He continued to laugh and laugh, apparently enjoying the fact that he had played a very good trick on us all. He then allowed us to sew up his face and scan his head. He spent the rest of the night with us, mostly sleeping. By morning, he was sober enough to skulk out of the emergency department and head home.

Coffee Chocolate Chip Cookies

Written by Tad. Posted in Cookies

I don’t drink coffee and have never been a real fan of the flavor. As I have matured, I have been developing a taste for it, especially if it is subtle and, of course, combined with chocolate. When I first saw this recipe, I thought, “1/3 of a cup of instant coffee? That is a lot!”

When I mixed these up and tasted the dough, I thought, “I am not going to like these because they are too strongly flavored of coffee.” But, the cookies are really good. They are dense and firm but moist.

Be careful not to over-toast your almonds or that toasted nut taste will overshadow the coffee and chocolate balance.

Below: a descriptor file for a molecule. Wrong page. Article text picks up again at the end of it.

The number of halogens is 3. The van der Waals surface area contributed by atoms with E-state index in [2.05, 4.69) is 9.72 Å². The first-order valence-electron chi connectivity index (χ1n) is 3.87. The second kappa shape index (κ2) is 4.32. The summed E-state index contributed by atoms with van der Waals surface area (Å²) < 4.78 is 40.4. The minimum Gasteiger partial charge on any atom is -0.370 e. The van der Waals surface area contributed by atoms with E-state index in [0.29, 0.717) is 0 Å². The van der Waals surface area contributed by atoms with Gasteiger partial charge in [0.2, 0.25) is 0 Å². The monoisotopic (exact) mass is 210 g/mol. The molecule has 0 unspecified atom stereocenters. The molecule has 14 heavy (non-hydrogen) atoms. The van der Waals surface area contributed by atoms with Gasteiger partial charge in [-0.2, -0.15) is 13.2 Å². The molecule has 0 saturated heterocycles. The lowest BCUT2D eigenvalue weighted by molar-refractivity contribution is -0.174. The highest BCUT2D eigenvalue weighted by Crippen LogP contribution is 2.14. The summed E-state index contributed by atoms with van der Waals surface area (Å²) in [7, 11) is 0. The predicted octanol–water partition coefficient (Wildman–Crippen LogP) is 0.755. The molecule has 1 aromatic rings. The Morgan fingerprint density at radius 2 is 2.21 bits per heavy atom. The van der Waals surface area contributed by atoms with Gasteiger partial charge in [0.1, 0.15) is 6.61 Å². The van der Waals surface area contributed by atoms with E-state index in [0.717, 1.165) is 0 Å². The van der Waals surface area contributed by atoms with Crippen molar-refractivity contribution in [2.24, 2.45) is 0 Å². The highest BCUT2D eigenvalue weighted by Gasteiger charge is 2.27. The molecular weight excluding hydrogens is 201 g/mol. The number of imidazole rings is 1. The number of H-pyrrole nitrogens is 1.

¾ cup blanched slivered almonds

1/3 cup instant coffee granules

2 tablespoons hot water

2 2/3 cups all-purpose flour

¾ teaspoon baking soda

½ teaspoon salt

½ cup butter, softened

1 ¼ cups white sugar

1 teaspoon vanilla extract

2 eggs

2 cups semi-sweet chocolate chips


1. Heat oven to 350 degrees F.

2. Toast almonds in oven for 5-10 minutes or until brown.

3. Dissolve coffee in 2 tablespoons hot water. Set aside.

4. In a separate bowl, combine flour, baking soda and salt. Set aside.

5. Beat butter and sugar in an electric mixer at a medium to high speed until fluffy.

6. Stir coffee, vanilla and eggs into butter mixture. Mix well.